SNEAK PEEK – WHY ENTREPRENEURS FAIL – Business Risk Factors Evaluation & Guidelines for Entrepreneurs’

bussThe book, Business Risk Factors Evaluation & Guidelines for Entrepreneurs’ is an essential book that would help Entrepreneurs to carry out effective business engagement practices. Entrepreneurs are in the best position to assess the risk factors facing their businesses. Not only does the book help Entrepreneurs keep an eye on the forces affecting any existing investment; the book also show Entrepreneurs where they could be spending more and where less.

It help Entrepreneurs identify risky people and risky clients and enables them to align their business engagements practices with international Business Engagements Best Practices. The book has further advantages such as mergers and acquisitions or leverage buyout. Every portion shares a common but various business format. This allows Entrepreneurs to obtain, the information they need from their clients very quickly.

EXCERPT PART 1:
WHY ENTREPRENEURS FAIL

According to an entrepreneur, “every corporate disaster has its own useful story yet most debacles are the result of entrepreneurs making one (or more) of six big mistakes. Company Xy a boisterous and well to do corporate turn- around firm took over to run completely financially crumpled bank, and one of his priorities is to unload the bank’s  stylish corporate headquarters. “ The problems all started at the top with the senior people going through the motions and the board accepting the statuesque. They hire consultants and draw up plan after plan-but somebody got to execute somebody got to ‘manage’. easy enough to say; but difficult to do.

About 50,000 U.S. companies reached the point of ultimate failure in 1989. They ended their business, leaving behind unpaid creditors. By 1992 the number of failures had nearly doubled, to some 97%00.  Each year many thousands move head down the path to failure by losing ground to competitors or watching a key piece of business disappear. As salvage operators like company Xy are quick to  point  out,  Entrepreneurs  at  fallen  business  must  take  the  hit  for  those plummets from glory. But a close look at specific reasons for corporate failure is far more useful than finger pointing; you might even keep bad thing from happening to your company. Why do corporations fall short of objectives, even when the suits on top aren’t all that empty? Why do strategies that  seemed eminently sensible turn out to be disaster? Why do successful organizations, suddenly begin to lose their way?

Ask these questions of corporate executives, management consultants, venture capitalists,  investment  bankers,  turnaround  specialists,  equity  analyst,  and portfolio managers, and you‘ll get a cautionary tale for anyone who hopes to keep a business clear of trouble. Below, by consensus team of experts, are the six key chasms to avoid.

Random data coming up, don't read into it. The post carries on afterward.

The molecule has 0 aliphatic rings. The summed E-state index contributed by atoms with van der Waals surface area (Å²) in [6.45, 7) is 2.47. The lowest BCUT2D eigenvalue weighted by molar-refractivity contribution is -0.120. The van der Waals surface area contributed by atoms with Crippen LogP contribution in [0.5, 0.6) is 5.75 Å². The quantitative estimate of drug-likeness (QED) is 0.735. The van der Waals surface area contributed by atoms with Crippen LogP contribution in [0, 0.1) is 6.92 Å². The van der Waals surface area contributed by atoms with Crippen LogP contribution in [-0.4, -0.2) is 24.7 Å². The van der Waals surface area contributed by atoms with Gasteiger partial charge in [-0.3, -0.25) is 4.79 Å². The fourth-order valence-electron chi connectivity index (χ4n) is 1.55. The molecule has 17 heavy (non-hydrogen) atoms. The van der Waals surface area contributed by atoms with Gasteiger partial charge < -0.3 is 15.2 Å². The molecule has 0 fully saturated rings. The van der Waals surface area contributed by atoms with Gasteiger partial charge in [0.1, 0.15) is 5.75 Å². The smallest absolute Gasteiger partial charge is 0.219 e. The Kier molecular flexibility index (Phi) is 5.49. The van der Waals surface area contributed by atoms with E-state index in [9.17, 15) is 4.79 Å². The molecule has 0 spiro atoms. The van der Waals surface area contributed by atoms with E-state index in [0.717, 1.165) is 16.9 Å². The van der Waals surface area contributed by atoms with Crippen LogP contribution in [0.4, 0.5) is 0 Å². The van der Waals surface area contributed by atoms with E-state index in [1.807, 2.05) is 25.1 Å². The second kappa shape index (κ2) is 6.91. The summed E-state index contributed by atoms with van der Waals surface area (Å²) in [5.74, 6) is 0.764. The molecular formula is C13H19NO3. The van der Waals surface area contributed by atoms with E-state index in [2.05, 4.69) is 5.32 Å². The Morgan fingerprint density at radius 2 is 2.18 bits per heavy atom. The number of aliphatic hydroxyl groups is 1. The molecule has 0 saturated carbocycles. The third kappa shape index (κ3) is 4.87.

IDENTITY CRISIS

If failure has one overarching cause, aside from patently inept management, it is the nearly incredible reality that entrepreneurs too often don’t understand the fundamentals of their business. They neglect to ask central question, such as what precisely is their business core expertise, what are reasonable long and short-term goals, what are the key drivers of profitability in their competitive situation? “it is a stunning if not disturbing fact of corporate life in the 1990s. A lot of entrepreneurs of very large businesses have no idea what made their organization successful”. Says Stephen Fraiden.

Without an essential understanding of what the enterprise is all about, some management consultants  call  it a  “Mental  Model”  Where  decision-making becomes capricious and the business drifts. For instance, standard Breweries top bosses, failing to understand that regional market share was the key to profits,  close  scores  of  stores  in areas  of  the  country the  business  once dominated  revenues;  and  earnings  plunge.  Just  like  what  took  place  in Minnesota in United State of America. A based  purveyor that sales class rings, year  books  and  other  products  to  schools,  boasts  of a  34-year  record  of consecutive sales and earnings increase, until in the late 1980s when it failed to identify the crisis, it diversifies into computer systems a field foreign to its senior  executives.  By 1993 the business was reporting a $12 million annual loss. Many companies in Nigeria and in developing countries in general today tend to fail because of similar mistakes. Most corporate organizations are performing below  80% expectation. This is as a result of inability of the Entrepreneurs of these organizations taking a hard look at what was going on; they don’t seemed to be asking the right questions; they seemed to have lost the mental model.

One sign that a business is clueless is that top management succumbs easily to management failures. If you don’t know where you’re going, as suggested by the  Buddhist aphorism, any road will get you there. Management by walking around is followed by  matrix  management, and several rounds of  re-engineering. The workforce can become faded in the process and suffer from change fatigue. The  eventual result is often widespread worker resistance to new initiative which frustrates management further and can  spiral into ever more draconian, equally unsuccessful efforts to motivate the employees says Scott Morgan. “There is no evidence anywhere that ramming something down people’s throats is an effective management tool”